Native Language @ ISB

Community Resources

September 27, 2021
by ISB Native Language Programs

Panther Native Language Academy Stays Online During Cohort (Hybrid) Phase

Panther Native Language Academy classes are staying online during ISB’s cohort (hybrid) phase of reopening.

This is because not all students in each PNLA class are in the same cohort and able to be on-campus together. 

In our Raising Multilinguals workshops, we say that “language learning thrives with consistency and a plan.” Therefore, we are staying consistent with PNLA classes online.

Kindly watch for details by email about your language(s). Thank you!

September 4, 2021
by ISB Native Language Programs

Hidden Multilinguals

Greetings! Here at ISB, we typically send information about Panther Native Language Academy (PNLA) classes to ISB families we know are multilingual. But we sometimes miss “hidden multilinguals” whose native/near-native language(s) we don’t know. Examples:
  • Korean student who attended school in French in Africa
  • American students who acquired Spanish in Chile and Peru
  • Thai student who studied Chinese intensively at prior school
Are your child(ren) “hidden multilinguals” who might benefit from PNLA? If so, please contact us!
More details about native/near-native language classes at ISB are here.

August 18, 2021
by ISB Native Language Programs

Register Online for Panther Native Language Academy

Welcome to the 2021-22 school year at ISB! We are excited to offer Panther Native Language Academy (PNLA) classes virtually while campus is closed.


There are two steps to sign up for PNLA class this semester.

(1) Go to Panther Activities Registration and register for PNLA by 12 noon on Friday, August 27.

(2) In Google Forms, submit the PNLA Schedule Survey for your language(s) by 12 noon on Friday, August 27. If you have not received the survey by email, please contact:


The PNLA fee for Semester 1 will be 6,500 THB plus Panther Activities fees. Like the past four years, this fee is calculated based on 500 THB/one-hour weekly class session. PNLA Semester 1 will run for 13 weeks. If classes cannot meet for 13 full weeks, a portion of students’ fee will be credited to Semester 2.

For students K and up whose families pay for one session per week, ISB offers a second class session per week free if there is adequate demand.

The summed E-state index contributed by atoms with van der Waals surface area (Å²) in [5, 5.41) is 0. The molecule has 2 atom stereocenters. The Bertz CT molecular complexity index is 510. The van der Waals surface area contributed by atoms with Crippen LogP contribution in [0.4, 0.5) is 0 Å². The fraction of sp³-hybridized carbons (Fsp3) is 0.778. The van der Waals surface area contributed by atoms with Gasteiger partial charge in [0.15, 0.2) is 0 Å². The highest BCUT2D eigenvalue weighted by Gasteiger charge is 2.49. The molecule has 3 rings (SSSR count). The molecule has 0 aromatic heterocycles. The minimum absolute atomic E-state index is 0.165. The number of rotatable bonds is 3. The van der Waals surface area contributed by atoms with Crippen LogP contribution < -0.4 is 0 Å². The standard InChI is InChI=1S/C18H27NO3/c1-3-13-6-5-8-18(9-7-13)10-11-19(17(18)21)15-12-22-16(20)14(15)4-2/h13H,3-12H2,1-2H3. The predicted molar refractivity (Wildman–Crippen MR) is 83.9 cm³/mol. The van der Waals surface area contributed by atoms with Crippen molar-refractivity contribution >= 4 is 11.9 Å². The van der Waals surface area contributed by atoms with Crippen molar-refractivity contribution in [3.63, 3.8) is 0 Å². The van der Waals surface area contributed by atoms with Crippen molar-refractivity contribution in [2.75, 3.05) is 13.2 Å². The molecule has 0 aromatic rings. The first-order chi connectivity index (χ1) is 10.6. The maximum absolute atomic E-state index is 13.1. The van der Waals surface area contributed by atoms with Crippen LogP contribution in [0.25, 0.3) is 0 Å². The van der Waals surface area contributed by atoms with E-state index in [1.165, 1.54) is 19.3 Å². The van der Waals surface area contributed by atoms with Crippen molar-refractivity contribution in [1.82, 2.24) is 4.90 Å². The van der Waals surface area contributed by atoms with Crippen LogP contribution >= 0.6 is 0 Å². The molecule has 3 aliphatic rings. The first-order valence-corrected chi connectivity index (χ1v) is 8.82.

While class is online, sessions may be shortened to reduce screen fatigue.

The fees and schedule for Dutch classes via Dutch Cultural Society will be provided by DCS.

More About PNLA

In PNLA, our goal is to offer meaningful learning activities in reading, writing, speaking, and listening that reflect ISB’s vision, mission, attributes, and values. We aim to keep students moving forward in their language learning and connected with their peers.

PNLA classes best suit students who are (a) unable to take a native language class during school, or (b) students who need extra support as determined by the teacher of the native language class in school.

A native/near native language is generally described as a language that is used on a daily basis with at least one parent. 

If you wish your child(ren) to take PNLA class after school, please follow steps (1) and (2) above by 12 noon on August 27.

Here’s to a language-rich school year!

August 13, 2021
by ISB Native Language Programs

First-Ever Summer Native Language Camp: Two Students Publish Essays in Asahi Shimbun

In summer 2021, ISB’s first-ever summer native language camp was offered virtually: 意見文・小論文のクラス (Japanese Essay Writing Camp) for students in grades 8-9, taught by Kahoru Nakamachi.

This intensive, two-week camp provided students with “opportunities to read, analyze, and discuss in order to think critically and write effectively” in Japanese. It took place from late June to early July.